Jeremy Grantham from GMO is predicting increasing scarcity of food products and resources that go into farming. This would result in higher prices we pay to buy produce. This is probably not a surprise to most of our readers as I suggested investments in the agriculture sector more than a year ago. So with higher prices, one could expect better revenues for fruit and vegetable producer/distributor like Fresh Del Monte (FDP) in the future. The question is, does that make the stock a good investment today?
Quick Look at the Valuation
We will get the ratios quickly out of the way as they are not much relevant to this discussion. The stock at 0.92 times book value might appear a tad cheap but adjusting for about $400 million in good will on the books, we are looking at a stock price at 125% of the tangible book value, which is not too shabby but not attractive enough to invite interest (how is book value calculated). I would even argue that at 13.31 times earnings, investors may be over paying for the stock a bit today. Dole Foods is more richly valued than Del Monte, but it says more about Dole being a worse investment than FDP being a good investment.
Commodity Business and Place in the Value Chain
As a value investor, I tend to wave off entire industries or set of companies based on how they are positioned, unless a case can be made for tremendous undervaluation. In cases where investment thesis might revolve around future growth, one has to consider if this growth, even if it materializes, is worth paying for. We may anticipated a supply constrained food industry in the future, with higher retail prices. So Del Monte might sell similar amounts of product at higher prices, thereby generating greater revenues. Does this mean it will generate greater shareholder wealth?
Growth is never worth paying for, unless the company has some sort of a competitive advantage that allows it to keep a higher share of revenues for the shareholders as profits.
In this case, we are looking at a commodity business. A global commodity business with undifferentiated products. Companies that do not execute efficiently in this business lose money. Companies that are very efficient, earn a rate of return in line with the risks they take (capital structure) and whereever the demand and supply curves happen to intersect that year.
Fresh Del Monte sits in the middle of the producers (a banana farmer, for example) and the consumers (like us) who buy produce at a grocery store (there are other intermediaries, such as the grocery retailer, but it does not change the argument). Their profit is the difference between prices they receive and the prices they have to pay. Last quarter, for example, revenues rose 7% while the gross margins fell by 9%. While the prices were higher (for the increased revenues), the costs were even more so. Despite the scale, they typically do not have enough bargaining power either as a purchaser or as a seller to protect their margins, neither do they have a lock on the distribution of the produce to charge an above market rent. Neither do they generate demand nor create supply. They are just market takers.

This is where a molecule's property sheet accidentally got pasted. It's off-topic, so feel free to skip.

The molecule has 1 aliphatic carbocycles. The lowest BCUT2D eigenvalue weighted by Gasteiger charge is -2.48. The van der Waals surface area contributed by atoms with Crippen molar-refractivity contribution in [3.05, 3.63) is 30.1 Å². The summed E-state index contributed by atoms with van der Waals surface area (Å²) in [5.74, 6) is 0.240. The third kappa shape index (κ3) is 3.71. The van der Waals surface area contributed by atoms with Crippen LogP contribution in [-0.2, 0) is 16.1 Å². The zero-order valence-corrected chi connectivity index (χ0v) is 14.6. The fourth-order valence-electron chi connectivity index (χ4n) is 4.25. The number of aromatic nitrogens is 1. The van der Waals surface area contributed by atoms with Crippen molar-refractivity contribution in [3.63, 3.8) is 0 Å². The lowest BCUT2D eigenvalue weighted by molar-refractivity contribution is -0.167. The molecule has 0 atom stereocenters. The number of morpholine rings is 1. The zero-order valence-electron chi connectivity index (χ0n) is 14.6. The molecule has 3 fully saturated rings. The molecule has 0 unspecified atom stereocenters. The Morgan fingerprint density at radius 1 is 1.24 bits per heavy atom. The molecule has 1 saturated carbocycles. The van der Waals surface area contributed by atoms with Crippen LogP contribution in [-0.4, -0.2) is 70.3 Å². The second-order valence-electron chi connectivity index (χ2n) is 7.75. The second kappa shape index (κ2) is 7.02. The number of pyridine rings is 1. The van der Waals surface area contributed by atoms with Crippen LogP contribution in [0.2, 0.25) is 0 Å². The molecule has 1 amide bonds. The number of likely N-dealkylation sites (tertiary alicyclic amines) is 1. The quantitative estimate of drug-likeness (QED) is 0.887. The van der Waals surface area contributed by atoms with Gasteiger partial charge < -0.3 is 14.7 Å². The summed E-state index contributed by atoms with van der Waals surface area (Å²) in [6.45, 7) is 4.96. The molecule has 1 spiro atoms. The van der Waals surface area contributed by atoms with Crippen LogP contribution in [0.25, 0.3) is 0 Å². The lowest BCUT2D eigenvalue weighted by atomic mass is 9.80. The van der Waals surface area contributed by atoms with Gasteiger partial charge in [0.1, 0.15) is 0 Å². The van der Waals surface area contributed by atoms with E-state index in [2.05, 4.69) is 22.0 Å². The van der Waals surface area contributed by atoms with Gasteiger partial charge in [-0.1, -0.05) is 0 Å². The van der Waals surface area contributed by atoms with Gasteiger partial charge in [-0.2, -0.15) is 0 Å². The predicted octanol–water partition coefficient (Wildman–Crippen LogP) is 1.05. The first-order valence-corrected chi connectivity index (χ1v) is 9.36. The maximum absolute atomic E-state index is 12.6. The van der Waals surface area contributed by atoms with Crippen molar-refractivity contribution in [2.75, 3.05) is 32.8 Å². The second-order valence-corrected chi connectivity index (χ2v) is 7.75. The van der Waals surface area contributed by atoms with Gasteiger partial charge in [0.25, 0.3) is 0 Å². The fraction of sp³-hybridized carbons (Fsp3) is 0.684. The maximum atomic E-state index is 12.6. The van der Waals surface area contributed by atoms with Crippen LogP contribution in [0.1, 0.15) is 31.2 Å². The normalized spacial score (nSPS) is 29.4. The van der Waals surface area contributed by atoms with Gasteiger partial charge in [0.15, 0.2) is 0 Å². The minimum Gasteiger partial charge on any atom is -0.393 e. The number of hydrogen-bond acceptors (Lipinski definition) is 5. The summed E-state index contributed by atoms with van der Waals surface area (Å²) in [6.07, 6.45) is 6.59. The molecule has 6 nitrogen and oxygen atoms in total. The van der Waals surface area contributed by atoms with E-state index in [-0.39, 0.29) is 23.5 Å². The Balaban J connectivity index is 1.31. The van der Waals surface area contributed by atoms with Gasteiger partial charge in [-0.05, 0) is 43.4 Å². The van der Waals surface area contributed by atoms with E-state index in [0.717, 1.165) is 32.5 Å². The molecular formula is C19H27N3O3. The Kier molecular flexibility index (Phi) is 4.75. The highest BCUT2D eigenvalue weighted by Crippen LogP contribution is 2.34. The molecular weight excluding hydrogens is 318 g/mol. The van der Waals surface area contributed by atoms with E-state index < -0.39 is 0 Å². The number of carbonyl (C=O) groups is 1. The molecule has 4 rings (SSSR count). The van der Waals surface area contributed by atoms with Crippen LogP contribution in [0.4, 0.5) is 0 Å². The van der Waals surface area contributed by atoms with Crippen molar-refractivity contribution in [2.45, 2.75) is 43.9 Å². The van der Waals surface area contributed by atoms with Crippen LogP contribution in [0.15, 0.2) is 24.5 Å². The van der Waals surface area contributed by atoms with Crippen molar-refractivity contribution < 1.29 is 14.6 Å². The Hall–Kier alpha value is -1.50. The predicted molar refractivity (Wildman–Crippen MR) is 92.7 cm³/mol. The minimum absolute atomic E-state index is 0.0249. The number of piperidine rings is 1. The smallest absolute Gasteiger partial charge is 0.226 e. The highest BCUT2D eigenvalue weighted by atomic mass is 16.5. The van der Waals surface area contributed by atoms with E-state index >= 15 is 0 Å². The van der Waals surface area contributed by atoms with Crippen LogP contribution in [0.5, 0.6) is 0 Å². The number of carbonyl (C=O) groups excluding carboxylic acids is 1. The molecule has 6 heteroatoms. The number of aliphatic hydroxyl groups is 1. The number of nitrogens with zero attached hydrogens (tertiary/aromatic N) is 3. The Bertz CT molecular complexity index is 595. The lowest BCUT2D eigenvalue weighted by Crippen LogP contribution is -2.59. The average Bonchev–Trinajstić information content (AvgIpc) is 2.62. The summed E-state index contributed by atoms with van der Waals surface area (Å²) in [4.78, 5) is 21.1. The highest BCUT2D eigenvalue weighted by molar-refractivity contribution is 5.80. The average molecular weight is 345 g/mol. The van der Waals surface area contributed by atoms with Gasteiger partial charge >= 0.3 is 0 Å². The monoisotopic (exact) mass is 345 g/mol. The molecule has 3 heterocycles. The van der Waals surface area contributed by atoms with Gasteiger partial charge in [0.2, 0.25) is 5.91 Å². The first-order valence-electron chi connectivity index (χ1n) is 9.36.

Typically, in scenarios like these, businesses at the either end of the value chain (for example, fertilizer producers or farm holding companies, or on the other hand, a grocery retailer) has much more leverage on the prices to manage their margins. There may be players in the middle of the value chain that bring specialized skills or value that may be able to generate high margins. For everyone else, regardless of the size of the business, unless the stock is terribly distressed, we should pass as commodity businesses do not really create too much of shareholder value over time.
At Best a Proxy for Rising Food Costs – Not Enough Value in the Stock Itself
However, the stock is not expensive, and pays a 1.6% dividend. The company seems to be well managed and they continue to push for incremental margins by offering “new” products such as “fresh cut” produce (which is so quickly and easily copied, it is not even funny). Building a brand is difficult and success is uneven. With all this, if one chooses to invest in this stock today, one can expect to do as well as the industry itself might do over time. So it becomes a macro investment rather than a value investment and offers very little margin of safety from this perspective.
At this time I will pass.